© unknownImmigration Minister Jason Kenney said Canadians won't tolerate cheats on Friday, Dec. 9, 2011.
The Harper Conservatives have laid out plans to revoke 26 times more Canadian citizenships than all previous governments - combined.

Immigration Minister Jason Kenney said Friday his department is looking to pry citizenship away from more than 2,100 people he believes cheated the system. That total has climbed from 1,800 when the initiative was announced last July.

By comparison, Kenney said only around 80 individuals have been stripped of their citizenship between 1947 - when the Citizenship Act came into effect - and this year.

Canadian citizenship did not exist before the Act, meaning citizens of Canada, by both birth and naturalization, were British subjects.

Kenney described the sweep as the biggest citizenship-fraud crackdown in Canadian history.

"This is by far - by many orders of magnitude - the largest enforcement action ever taken in the history of Canadian citizenship," said Kenney, who spoke from a podium adorned with a sign that read: "Citizenship Not For Sale."

The federal government is monitoring 4,400 permanent residents believed to be involved in residence fraud, in case they try to obtain citizenship.

Kenney said nearly 1,400 of these individuals, most of whom are outside the country, have since withdrawn or abandoned their residency application because of the heightened scrutiny.

In total, the government is investigating 6,500 people from more than 100 countries for their allegedly fraudulent attempts to become Canadian citizens or maintain permanent resident status.

To become a citizen, a permanent resident is supposed to have lived in Canada for three years in a four-year period. Permanent residents must be physically present in Canada for two years out of five to retain their status.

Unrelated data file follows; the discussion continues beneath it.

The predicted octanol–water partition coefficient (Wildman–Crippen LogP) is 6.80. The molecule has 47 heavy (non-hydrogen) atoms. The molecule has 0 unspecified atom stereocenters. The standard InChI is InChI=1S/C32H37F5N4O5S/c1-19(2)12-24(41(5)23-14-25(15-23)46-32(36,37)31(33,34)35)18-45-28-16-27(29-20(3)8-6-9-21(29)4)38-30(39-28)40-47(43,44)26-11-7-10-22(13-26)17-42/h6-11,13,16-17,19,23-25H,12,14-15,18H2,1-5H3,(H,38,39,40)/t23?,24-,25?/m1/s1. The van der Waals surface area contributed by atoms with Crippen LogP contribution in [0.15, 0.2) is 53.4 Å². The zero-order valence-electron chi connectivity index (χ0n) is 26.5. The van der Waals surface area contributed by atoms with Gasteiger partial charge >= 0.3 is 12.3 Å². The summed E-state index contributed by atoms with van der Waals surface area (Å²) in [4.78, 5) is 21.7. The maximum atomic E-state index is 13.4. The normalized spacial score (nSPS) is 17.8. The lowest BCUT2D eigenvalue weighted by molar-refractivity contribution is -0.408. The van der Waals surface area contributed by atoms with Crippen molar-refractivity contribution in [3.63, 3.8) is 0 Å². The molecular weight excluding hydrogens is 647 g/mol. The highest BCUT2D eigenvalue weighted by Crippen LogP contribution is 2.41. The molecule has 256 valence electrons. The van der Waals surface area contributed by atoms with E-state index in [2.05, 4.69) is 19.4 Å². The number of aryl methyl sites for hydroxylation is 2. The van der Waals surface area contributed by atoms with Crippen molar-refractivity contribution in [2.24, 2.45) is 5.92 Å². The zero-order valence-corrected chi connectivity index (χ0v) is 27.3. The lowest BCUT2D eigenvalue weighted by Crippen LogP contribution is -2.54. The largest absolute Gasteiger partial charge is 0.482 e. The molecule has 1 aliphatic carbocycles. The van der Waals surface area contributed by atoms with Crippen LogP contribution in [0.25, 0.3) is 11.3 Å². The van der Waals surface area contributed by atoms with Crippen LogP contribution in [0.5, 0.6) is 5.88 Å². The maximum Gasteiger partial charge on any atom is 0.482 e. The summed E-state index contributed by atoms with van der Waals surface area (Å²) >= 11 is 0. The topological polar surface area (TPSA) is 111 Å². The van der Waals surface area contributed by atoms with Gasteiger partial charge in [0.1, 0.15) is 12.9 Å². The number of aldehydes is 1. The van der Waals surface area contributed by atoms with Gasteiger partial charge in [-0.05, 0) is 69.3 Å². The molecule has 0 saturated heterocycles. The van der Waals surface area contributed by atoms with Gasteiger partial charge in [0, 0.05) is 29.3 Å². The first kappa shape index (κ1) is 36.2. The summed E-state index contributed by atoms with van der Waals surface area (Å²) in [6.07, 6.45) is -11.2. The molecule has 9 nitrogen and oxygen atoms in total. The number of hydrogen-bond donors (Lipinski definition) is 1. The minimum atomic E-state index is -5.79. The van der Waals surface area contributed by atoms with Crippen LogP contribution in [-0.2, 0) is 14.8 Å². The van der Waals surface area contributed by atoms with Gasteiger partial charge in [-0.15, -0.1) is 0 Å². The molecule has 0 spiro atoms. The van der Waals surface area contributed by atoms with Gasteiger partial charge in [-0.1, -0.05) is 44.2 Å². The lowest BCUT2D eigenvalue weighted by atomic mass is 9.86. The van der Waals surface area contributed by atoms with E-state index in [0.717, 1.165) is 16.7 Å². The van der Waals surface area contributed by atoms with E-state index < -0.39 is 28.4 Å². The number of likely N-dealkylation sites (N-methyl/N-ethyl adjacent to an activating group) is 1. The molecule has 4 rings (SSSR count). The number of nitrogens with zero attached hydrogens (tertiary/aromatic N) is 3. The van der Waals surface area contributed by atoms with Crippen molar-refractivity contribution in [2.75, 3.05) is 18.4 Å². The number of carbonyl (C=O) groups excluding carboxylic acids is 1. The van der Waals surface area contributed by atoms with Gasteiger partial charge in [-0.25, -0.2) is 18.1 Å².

Kenney warned of "crooked" immigration consultants who are helping others take advantage of the system while reaping payoffs that can reach $25,000 from a family of five.

These advisers allegedly offer to help foreigners meet residency requirements and acquire Canadian citizenship without ever having to live in Canada.

"If you are a consultant involved in selling Canadian citizenship fraudulently to people and creating fake proof of residency - we are on to you, it's just a matter of time," Kenney said.

He said people pay these consultants to help them assemble false proof of residency, such as renting them an apartment that may, or may not, exist.

In one case, Kenney said investigators opened the door of one phoney address to find a brick wall.

"Our intention is not to make it too difficult for law-abiding people to become citizens," said Kenney, adding that Canada has the highest rate of immigrants in the developed world who go on to become citizens.

"We have a very fair and relatively easy process, but the whole point here is for those people who legally obtain it we must protect its value."

Kenney said his department has been working with the RCMP, the Canada Border Services Agency and foreign Canadian offices. When asked, he could not put a price tag on the project.

The Tory government's blitz is still in its early stages and no citizenships have been revoked yet, a department spokeswoman said. Since April, around 200 warning notices have been issued to the suspected citizenship fraudsters.

An individual who receives a notice, which outlines allegations against them, has 30 days to request the matter be referred to Federal Court.

The department also said a child who receives citizenship based on fraudulent actions of their parents will also lose their status, unless the youth was born in Canada.

When this plan was first announced in July, Kenney said the government intended to cancel the citizenship of at least 1,800 people who allegedly used fraudulent means to become Canadians.

NDP foreign affairs critic Helene Laverdiere didn't have objections Friday to the crackdown, but was surprised Kenney re-announced a strategy he unveiled last summer.

"It's a bit mind-boggling," she said in Ottawa. "Maybe they want to repeat that they are tough on crime."

Liberal interim leader Bob Rae also deemed it a re-announcement, saying the Tories are just "pouring on the rhetoric" for their "Reformist base."